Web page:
Tell us about the new book — Raindrops Chasing Raindrops.
Raindrops Chasing Raindrops is a labour of love. It took me three years to write but was waiting to be written all my life. The book is a collection of 61 Haibun and Hybrid poems, where I dwell on love, memory, family, pain, war, rebellion, dreams, mutiny and mundanity, exploring and attempting to capture the unknown. Together, these works are the jigsaw pieces of my life; some lived with people and situations that may have existed only in my head, but why should it mean they are any less real.
Haibun, is my one true love. Simply put, it is a combination of prose and Haiku, both woven together in a rich tapestry of restraint and abandon. It’s a form that’s mutating and evolving at a very rapid pace. I for one, like to set up the stage for stories. I paint the scene for the reader, take them right where the action is and then leave them alone to provide it with the closure it deserves. For the time-crunched, voyeuristic world that we find ourselves living in, Haibun is the genre waiting to happen.
How did your journey with Haiku and Haibun begin?
Five years ago, I was going through one of the worst periods in my life. I was not painting because I wanted to write and I was not writing as I would end up abandoning every idea, every project at some stage or the other. On a personal front too, it was a trying time. It is during this period of strife and pain that I discovered Haiku, languishing in an anthology of poetry. I was smitten. I was in love. It gave me peace. It helped me reflect on my life and find answers that seemed out of my reach until then. Four months later, Dr Angelee Deodhar, one of the most experienced poets in the genre, took me under her wings. She shared scholarly articles, rapped my knuckles, edited my works and taught me all I know about the form. She also recognised that I had a flair for prose and suggested that I try Haibun. It took me two years to understand the form. From there, the journey has been about developing my own unique style.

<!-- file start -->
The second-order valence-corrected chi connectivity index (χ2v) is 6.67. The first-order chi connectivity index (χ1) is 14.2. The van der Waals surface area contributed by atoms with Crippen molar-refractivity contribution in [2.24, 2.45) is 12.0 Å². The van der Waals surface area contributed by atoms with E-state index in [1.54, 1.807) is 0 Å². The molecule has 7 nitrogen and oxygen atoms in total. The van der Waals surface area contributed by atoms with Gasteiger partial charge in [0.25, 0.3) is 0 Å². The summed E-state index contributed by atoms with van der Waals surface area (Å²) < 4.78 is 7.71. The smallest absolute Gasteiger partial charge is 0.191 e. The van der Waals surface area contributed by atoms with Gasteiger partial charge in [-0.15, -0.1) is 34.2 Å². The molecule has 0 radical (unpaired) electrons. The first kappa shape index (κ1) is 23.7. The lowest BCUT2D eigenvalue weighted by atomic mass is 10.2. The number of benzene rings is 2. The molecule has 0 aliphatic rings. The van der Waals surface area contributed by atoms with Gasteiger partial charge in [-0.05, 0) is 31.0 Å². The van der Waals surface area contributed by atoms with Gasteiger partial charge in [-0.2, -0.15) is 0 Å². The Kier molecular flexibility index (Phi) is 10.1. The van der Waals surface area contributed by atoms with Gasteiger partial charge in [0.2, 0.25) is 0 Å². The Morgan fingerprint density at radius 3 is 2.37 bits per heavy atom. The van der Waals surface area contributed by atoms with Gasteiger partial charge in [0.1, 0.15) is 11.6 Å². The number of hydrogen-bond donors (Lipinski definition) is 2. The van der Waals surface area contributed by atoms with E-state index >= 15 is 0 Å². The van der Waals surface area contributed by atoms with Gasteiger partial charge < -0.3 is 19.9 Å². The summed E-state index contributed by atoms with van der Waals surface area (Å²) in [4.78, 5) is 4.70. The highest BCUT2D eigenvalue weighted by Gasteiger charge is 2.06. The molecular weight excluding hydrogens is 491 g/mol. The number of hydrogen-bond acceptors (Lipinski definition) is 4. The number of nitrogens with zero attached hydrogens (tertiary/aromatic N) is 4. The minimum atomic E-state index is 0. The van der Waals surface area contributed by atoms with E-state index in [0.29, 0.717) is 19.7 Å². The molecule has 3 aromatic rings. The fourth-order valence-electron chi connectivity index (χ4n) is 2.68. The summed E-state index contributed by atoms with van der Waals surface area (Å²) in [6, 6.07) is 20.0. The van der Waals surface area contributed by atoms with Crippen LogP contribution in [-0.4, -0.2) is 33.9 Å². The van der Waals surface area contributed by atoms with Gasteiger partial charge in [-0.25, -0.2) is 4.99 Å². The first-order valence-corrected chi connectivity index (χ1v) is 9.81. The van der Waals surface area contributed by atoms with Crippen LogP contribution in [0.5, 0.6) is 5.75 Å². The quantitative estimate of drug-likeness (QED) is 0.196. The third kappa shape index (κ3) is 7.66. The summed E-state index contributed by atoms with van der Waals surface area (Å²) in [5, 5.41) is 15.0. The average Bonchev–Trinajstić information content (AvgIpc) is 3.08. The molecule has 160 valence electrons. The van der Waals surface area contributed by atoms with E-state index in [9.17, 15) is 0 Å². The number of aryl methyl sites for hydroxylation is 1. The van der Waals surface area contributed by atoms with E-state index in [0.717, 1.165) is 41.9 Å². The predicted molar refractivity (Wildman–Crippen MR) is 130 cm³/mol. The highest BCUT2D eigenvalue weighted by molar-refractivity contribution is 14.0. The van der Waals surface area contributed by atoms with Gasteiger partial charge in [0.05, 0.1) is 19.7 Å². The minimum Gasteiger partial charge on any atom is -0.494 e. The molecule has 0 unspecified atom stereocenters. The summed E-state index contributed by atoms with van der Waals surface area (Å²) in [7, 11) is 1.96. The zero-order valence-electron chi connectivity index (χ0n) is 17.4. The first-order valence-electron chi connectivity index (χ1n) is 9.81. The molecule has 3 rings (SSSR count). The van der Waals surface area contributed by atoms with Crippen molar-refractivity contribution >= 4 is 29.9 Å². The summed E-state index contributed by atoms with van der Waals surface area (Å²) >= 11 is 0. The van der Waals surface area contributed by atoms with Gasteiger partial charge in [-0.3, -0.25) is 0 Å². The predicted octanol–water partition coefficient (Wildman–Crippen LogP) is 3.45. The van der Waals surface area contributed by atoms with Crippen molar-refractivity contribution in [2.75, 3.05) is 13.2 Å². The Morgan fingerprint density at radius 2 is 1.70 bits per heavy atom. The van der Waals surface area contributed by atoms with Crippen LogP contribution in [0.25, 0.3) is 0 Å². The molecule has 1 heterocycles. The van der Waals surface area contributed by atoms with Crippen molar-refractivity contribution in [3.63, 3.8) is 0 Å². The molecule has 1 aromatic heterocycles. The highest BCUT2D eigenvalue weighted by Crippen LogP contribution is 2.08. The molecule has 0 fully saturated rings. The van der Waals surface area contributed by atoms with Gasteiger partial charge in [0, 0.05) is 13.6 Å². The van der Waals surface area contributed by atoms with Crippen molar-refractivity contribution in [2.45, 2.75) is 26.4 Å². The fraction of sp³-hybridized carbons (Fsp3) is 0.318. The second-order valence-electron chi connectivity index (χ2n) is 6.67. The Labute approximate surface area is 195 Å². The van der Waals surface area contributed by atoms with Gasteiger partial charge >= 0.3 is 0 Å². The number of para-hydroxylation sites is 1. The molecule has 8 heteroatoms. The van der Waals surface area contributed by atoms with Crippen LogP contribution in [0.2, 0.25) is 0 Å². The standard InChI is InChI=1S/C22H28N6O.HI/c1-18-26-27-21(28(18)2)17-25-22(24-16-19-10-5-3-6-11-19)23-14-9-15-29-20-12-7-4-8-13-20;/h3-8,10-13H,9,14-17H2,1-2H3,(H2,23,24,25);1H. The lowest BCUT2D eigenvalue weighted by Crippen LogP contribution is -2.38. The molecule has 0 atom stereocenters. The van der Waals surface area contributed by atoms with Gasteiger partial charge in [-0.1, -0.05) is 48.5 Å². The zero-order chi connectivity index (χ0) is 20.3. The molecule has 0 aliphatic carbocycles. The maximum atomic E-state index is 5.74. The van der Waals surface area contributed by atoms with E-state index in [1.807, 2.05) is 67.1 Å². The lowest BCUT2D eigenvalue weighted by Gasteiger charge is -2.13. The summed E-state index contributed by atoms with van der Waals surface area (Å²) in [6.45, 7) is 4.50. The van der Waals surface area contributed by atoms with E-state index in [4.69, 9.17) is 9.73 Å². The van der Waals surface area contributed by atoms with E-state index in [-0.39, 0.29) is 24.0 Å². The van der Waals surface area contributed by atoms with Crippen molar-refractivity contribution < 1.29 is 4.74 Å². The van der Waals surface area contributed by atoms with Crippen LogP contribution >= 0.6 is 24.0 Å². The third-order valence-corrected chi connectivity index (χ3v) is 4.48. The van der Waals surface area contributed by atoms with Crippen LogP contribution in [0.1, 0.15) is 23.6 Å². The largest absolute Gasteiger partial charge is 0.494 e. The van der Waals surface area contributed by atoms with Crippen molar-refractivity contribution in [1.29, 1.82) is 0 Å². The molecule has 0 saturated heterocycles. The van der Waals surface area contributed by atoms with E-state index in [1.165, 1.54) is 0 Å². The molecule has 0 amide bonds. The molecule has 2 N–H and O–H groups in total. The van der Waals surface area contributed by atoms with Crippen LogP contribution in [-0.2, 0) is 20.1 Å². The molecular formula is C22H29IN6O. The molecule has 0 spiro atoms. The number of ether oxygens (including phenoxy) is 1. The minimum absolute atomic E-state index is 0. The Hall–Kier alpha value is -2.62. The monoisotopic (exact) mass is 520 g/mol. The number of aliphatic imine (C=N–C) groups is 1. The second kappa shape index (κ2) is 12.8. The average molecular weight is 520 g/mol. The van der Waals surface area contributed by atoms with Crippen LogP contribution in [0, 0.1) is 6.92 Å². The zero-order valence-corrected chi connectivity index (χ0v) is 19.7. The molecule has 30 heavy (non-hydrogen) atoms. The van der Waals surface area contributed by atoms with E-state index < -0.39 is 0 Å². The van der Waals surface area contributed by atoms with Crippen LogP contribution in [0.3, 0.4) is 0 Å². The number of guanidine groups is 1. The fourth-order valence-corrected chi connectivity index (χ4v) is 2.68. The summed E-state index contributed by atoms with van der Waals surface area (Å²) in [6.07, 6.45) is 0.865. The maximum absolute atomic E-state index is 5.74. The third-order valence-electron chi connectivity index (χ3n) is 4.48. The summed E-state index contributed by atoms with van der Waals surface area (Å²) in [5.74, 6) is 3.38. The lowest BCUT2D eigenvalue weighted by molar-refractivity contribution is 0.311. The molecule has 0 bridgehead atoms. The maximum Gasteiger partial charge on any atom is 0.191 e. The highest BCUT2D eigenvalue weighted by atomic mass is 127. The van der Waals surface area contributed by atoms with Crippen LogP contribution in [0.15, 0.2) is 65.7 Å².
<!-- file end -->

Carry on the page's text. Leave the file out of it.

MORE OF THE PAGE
What drove you to write Raindrops Chasing Raindrops now, three years after An Inch of Sky?
An inch of Sky is a book that conforms to the norms of Haiku and Haibun. It is a classic volume and has been used as resource material at Indiana Writers Centre, USA. This book was written when I was still working within the defined boundaries of the form. Ergo, it will be read and discussed only in the circles that love as well as practise these delicate and meditative Japanese forms of writing. Raindrops Chasing Raindrops, on the other hand is a book that is enjoyable for anyone interested in literary fiction and poetry. I believe this book makes Haibun and Hybrid poems accessible without compromising their integrity. This book, I believe will be a rewarding journey for any reader willing to move beyond pulp fiction. It is me breaking free of the constraints that the genre brings.
A painter and poet — how did this come about — from a career in the Indian Navy?